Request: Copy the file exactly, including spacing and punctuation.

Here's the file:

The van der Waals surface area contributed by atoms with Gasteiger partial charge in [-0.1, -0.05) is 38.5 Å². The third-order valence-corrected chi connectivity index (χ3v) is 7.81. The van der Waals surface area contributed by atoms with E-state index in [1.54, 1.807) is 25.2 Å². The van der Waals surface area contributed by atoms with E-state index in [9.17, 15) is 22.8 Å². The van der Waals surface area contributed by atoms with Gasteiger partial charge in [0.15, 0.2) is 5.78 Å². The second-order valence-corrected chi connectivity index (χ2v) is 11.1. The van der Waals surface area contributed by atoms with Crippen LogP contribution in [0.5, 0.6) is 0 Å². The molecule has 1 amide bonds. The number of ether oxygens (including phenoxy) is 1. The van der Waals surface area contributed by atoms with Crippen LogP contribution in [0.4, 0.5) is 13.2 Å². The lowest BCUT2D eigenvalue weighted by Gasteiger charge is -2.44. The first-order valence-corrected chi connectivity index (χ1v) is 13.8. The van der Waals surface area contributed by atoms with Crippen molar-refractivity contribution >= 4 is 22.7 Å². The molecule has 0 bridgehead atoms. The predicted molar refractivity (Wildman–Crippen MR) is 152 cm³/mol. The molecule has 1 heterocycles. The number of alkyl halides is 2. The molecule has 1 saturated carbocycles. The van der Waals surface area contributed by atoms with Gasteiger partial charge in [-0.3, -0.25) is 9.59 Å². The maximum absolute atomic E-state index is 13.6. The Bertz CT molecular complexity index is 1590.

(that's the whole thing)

The van der Waals surface area contributed by atoms with Gasteiger partial charge in [-0.1, -0.05) is 38.5 Å². The third-order valence-corrected chi connectivity index (χ3v) is 7.81. The van der Waals surface area contributed by atoms with E-state index in [1.54, 1.807) is 25.2 Å². The van der Waals surface area contributed by atoms with E-state index in [9.17, 15) is 22.8 Å². The van der Waals surface area contributed by atoms with Gasteiger partial charge in [0.15, 0.2) is 5.78 Å². The second-order valence-corrected chi connectivity index (χ2v) is 11.1. The van der Waals surface area contributed by atoms with Crippen LogP contribution in [0.5, 0.6) is 0 Å². The molecule has 1 amide bonds. The number of ether oxygens (including phenoxy) is 1. The van der Waals surface area contributed by atoms with Crippen LogP contribution in [0.4, 0.5) is 13.2 Å². The lowest BCUT2D eigenvalue weighted by Gasteiger charge is -2.44. The first-order valence-corrected chi connectivity index (χ1v) is 13.8. The van der Waals surface area contributed by atoms with Crippen molar-refractivity contribution >= 4 is 22.7 Å². The molecule has 0 bridgehead atoms. The predicted molar refractivity (Wildman–Crippen MR) is 152 cm³/mol. The molecule has 1 heterocycles. The number of alkyl halides is 2. The molecule has 1 saturated carbocycles. The van der Waals surface area contributed by atoms with Gasteiger partial charge in [-0.3, -0.25) is 9.59 Å². The maximum absolute atomic E-state index is 13.6. The Bertz CT molecular complexity index is 1590.